and then understand what individual risks they were facing as
an individual. We use actuaries now to look at what has happened
in order to project forward trends so that we can begin to think
through in a much more measured way what is going to be not just
the need today but the need tomorrow and how can we plan to meet
those needs. Those skills may have been there in part previously
but they certainly were not as developed as I would be able to
show you today.
Q309 Dr Naysmith:
What skills do you lack now that you would like to have?
Mr Parkes: Perhaps not a skill.
I would really like to have access to the data that, for example,
is held within primary care and I would like to have access to
that data to put it alongside the hospital data and social care
data because we have got the ability now, if we had all of that
data together, to then share it back to, for example, GPs, "Here
is somebody with more than one long-term condition. Here is the
particular risk for that individual. Here is how that risk can
be managed", or, "Here is somebody for whom a prescription
has been prescribed, never been filled, not being taken at the
right frequency". We could use that information in a joined-up
Q310 Dr Naysmith:
That is not happening at the moment; is that what you are saying?
Mr Parkes: Certainly access to
the primary care data is done very much on a voluntary basis and
I think my colleagues in primary care are worried about things
such as patient confidentiality. I really do not want to break
patient confidentiality but I want to be able to bring that data
together to support really good quality care and support clinicians
at the front line.
Q311 Dr Naysmith:
Julie, do you have anything to add?
Ms Garbutt: I would very much
endorse what John has said. Reflecting on where you started with
your question about we have been doing it since 1991 and why has
it not worked, my reflection would be that I was working in the
NHS at that point and I was working in a district health authority
on what was then the purchasing and planning side, and I think
there is a lot of resonance with that idea: it was purchasing.
I think there was the wrong focus in the beginning and it was
very much about trying to have contracts and trying to be very
focused on what do you buy. What we did not have at the time,
though, were any of the levers, any of the tools that we now have,
and whilst I think there are many things wrong with Payment by
Results, the idea of having a tariff did allow us as commissioners
to start looking at moving services away from areas where they
were not working to areas where we could get a better quality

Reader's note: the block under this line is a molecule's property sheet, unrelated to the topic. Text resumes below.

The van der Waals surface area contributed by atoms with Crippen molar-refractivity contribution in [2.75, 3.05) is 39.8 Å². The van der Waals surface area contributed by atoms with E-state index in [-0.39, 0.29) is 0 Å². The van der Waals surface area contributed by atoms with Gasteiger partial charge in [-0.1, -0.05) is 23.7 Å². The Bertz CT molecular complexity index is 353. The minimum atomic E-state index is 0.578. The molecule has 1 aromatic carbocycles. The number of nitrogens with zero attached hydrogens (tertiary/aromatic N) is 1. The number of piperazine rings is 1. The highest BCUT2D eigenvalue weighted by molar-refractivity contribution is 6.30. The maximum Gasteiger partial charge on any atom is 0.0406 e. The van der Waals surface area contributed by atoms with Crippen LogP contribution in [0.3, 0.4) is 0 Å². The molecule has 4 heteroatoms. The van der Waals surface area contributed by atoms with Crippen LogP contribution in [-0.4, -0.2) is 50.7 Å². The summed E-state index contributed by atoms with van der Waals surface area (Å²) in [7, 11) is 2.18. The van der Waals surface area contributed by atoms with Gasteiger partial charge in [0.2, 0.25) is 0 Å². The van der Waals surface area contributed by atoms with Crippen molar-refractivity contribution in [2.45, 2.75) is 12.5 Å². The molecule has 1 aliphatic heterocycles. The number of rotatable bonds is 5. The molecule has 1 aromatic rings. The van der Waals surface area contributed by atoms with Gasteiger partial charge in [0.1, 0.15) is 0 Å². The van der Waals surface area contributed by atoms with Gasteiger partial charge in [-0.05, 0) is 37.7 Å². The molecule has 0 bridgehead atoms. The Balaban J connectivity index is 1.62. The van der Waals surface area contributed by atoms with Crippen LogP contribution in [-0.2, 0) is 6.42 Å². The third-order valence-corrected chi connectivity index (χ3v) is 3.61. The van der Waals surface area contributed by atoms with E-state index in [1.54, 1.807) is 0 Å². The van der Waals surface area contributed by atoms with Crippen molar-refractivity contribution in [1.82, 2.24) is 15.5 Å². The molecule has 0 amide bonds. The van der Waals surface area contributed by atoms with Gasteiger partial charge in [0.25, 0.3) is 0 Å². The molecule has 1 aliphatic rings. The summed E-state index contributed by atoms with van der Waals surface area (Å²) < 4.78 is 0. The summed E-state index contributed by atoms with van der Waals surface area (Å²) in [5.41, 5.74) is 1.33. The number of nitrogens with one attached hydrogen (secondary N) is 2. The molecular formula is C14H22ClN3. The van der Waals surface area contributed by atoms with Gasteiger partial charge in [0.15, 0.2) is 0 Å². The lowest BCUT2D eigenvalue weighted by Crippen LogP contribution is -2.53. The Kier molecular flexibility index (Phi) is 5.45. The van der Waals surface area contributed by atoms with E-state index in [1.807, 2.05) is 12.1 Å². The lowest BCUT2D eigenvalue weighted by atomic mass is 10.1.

of care. I can remember when I was director of contracting taking
an awfully long time to move some ophthalmology work from one
hospital to another because I was arguing about marginal costs
and the fact that I needed more than marginal costs to fund that
shift. With tariff it is perfectly possible to define a service,
allocate the sum of money and then test the providers who are
out there to get the best possible service for local people. I
think we now have a lot of different tools and techniques that
allow us to be true commissioners and we spend far more time analysing
need to really understand our population, not just at that whole
population level but in particular pockets, and to tailor services
very specifically to the needs of patients. We did not have a
sophisticated approach in the nineties because we did not have
the tools to enable us to be that way.
Dr Naysmith: We will move on to investigate
some more of these things in more detail now.
Q312 Mr Scott:
Could you tell me what people the PCT employ in their main roles
and what they do?
Ms Garbutt: NHS Norfolk employs
400 staff or thereabouts across a range of functions. They fall
into the public health function. We have strategists and commissioners.
We have finance staff, obviously, to manage the resources as they
flow out to providers and within our own organisation. We have
clinical leadership roles, we have a medical directorate and we
have a chief nurse directorate. We commission across all of the
various care groups so we have people who lead on commissioning
for children's services, sexual health services, planned and unplanned
care, and then we have support staff who do contracting, who do
relationship management with our providers. All of the staff are
commissioners or they are supporting commissioning in some way.
Q313 Mr Scott: